Devotional Thoughts for Today
“Nations Rise and Fall”
“Concerning Damascus: “Hamath and Arpad are dismayed, for they have heard bad news. They are disheartened, troubled like[d] the restless sea. Damascus has become feeble, she has turned to flee and panic has gripped her anguish and pain have seized her, pain like that of a woman in labor. Why has the city of renown not been abandoned, the town in which I delight? Surely, her young men will fall in the streets; all her soldiers will be silenced in that day,” declares the Lord Almighty. “I will set fire to the walls of Damascus; it will consume the fortresses of Ben-Hadad.” Concerning Kedar and the kingdoms of Hazor, which Nebuchadnezzar king of Babylon attacked: This is what the Lord says: “Arise, and attack Kedar and destroy the people of the East. Their tents and their flocks will be taken; their shelters will be carried off with all their goods and camels. People will shout to them, ‘Terror on every side!’ “Flee quickly away! Stay in deep caves, you who live in Hazor,” declares the Lord. “Nebuchadnezzar king of Babylon has plotted against you; he has devised a plan against you. “Arise and attack a nation at ease, which lives in confidence,” declares the Lord, “a nation that has neither gates nor bars; its people live far from danger. Their camels will become plunder, and their large herds will be spoils of war. I will scatter to the winds those who are in distant places and will bring disaster on them from every side,” declares the Lord. “Hazor will become a haunt of jackals, a desolate place forever. No one will live there; no people will dwell in it.” This is the word of the Lord that came to Jeremiah the prophet concerning Elam, early in the reign of Zedekiah king of Judah: This is what the Lord Almighty says: “See, I will break the bow of Elam, the mainstay of their might. I will bring against Elam the four winds from the four quarters of heaven; I will scatter them to the four winds, and there will not be a nation where Elam’s exiles do not go. I will shatter Elam before their foes, before those who want to kill them; I will bring disaster on them, even my fierce anger,” declares the Lord. “I will pursue them with the sword until I have made an end of them. I will set my throne in Elam and destroy her king and officials,” declares the Lord. “Yet I will restore the fortunes of Elam in days to come,” declares the Lord.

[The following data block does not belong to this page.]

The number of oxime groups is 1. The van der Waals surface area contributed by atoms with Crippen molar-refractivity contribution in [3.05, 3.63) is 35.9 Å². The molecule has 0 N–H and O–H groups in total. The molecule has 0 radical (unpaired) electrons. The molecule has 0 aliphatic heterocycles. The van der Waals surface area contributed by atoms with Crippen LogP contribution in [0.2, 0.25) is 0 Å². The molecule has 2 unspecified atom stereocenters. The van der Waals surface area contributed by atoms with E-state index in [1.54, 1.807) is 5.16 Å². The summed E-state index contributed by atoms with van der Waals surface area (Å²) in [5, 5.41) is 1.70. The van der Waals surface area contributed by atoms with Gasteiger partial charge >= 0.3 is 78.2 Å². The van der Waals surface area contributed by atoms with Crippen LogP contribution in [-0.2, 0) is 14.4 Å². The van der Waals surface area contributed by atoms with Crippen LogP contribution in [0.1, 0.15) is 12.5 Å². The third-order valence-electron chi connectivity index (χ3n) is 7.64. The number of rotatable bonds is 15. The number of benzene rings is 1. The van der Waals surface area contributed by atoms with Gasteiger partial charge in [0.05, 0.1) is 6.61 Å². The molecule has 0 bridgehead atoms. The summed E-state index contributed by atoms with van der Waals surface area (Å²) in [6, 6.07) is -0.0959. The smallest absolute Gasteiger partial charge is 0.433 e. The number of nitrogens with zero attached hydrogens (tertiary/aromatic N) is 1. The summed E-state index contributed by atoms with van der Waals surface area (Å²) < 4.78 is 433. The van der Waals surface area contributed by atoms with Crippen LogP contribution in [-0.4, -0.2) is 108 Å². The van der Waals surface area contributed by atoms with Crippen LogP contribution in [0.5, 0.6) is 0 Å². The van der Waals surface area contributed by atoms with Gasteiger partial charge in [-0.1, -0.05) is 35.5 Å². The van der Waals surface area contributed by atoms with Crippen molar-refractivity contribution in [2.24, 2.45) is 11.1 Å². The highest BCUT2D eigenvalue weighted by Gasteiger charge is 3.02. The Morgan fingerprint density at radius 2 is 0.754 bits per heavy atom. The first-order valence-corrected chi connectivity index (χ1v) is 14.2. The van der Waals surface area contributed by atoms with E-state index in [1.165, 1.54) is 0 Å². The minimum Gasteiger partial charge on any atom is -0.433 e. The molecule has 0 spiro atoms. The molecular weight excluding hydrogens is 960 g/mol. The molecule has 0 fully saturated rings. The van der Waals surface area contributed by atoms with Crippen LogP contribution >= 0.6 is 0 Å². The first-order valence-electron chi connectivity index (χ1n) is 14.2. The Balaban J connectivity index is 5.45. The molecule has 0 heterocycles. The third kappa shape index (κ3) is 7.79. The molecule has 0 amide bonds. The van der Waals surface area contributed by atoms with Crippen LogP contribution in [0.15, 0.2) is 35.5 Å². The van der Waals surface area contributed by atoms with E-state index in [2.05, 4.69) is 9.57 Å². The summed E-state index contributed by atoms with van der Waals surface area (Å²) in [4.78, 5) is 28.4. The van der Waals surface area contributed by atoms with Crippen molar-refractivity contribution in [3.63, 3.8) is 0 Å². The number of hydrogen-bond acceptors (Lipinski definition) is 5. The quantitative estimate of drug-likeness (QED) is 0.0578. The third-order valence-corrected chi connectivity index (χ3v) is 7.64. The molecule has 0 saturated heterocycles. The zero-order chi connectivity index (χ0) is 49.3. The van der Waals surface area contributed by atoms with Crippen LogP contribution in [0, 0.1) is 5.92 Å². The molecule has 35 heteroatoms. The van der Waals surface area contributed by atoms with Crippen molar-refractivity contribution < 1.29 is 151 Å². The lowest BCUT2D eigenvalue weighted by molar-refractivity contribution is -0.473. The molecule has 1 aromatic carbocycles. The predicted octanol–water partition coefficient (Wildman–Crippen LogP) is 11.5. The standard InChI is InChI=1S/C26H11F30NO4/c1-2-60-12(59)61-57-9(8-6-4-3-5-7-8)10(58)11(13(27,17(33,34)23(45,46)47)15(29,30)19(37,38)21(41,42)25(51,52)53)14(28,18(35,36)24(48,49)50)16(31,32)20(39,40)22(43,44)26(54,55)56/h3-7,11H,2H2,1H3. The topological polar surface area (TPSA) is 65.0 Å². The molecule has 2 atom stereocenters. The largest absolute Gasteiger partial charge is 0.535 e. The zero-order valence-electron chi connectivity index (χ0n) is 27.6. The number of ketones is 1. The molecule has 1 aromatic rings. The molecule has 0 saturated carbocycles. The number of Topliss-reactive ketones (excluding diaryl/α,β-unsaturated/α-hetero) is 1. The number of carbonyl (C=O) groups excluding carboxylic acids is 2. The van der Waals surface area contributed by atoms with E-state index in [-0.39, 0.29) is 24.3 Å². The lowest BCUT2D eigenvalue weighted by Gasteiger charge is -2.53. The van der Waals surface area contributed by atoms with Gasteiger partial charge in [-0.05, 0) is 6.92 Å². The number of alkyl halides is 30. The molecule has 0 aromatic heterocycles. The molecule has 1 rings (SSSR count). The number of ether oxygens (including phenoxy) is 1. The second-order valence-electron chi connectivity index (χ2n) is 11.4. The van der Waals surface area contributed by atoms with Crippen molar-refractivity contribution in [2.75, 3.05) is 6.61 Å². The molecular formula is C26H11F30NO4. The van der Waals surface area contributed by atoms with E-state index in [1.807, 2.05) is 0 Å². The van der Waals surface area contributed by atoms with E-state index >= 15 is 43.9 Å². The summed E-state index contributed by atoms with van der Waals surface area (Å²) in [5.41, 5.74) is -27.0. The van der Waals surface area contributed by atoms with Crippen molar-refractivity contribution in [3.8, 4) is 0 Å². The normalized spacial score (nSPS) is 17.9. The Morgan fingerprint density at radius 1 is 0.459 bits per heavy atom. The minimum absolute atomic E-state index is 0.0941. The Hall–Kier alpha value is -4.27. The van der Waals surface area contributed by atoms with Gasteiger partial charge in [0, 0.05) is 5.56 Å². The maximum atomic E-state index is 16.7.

One of my favorite hobbies is playing board games but one game that I have never finished is Risk. In Risk, each player controls an army inhabiting certain territories and aims to be the last army standing occupying every territory. Battles between players are determined by dice rolls and alliances may form or break throughout the game. What frustrates me about Risk is that it requires several hours to finish, due to the inevitable victories and defeats one endures throughout the game.
Despite my feelings about Risk, it accurately exhibits the truth that nations rise and fall throughout human history. In Jeremiah 49:23-39, we witness prophecies against the people of Damascus, Kedar, Hazor and Elam. In regards to Damascus, Jeremiah prophesies that the nearby cities of Harmath and Arpad will be dismayed at their impending destruction (Jer. 49:23-27). This is significant, as other Bible verses mention these cities as places of idol worship (Isa. 36:19, 2 Kings 18:34). Ultimately, as described in other Old Testament books such as Daniel, these cities were conquered by the Assyrians, Babylonians and Persians as part of God’s sovereign plan.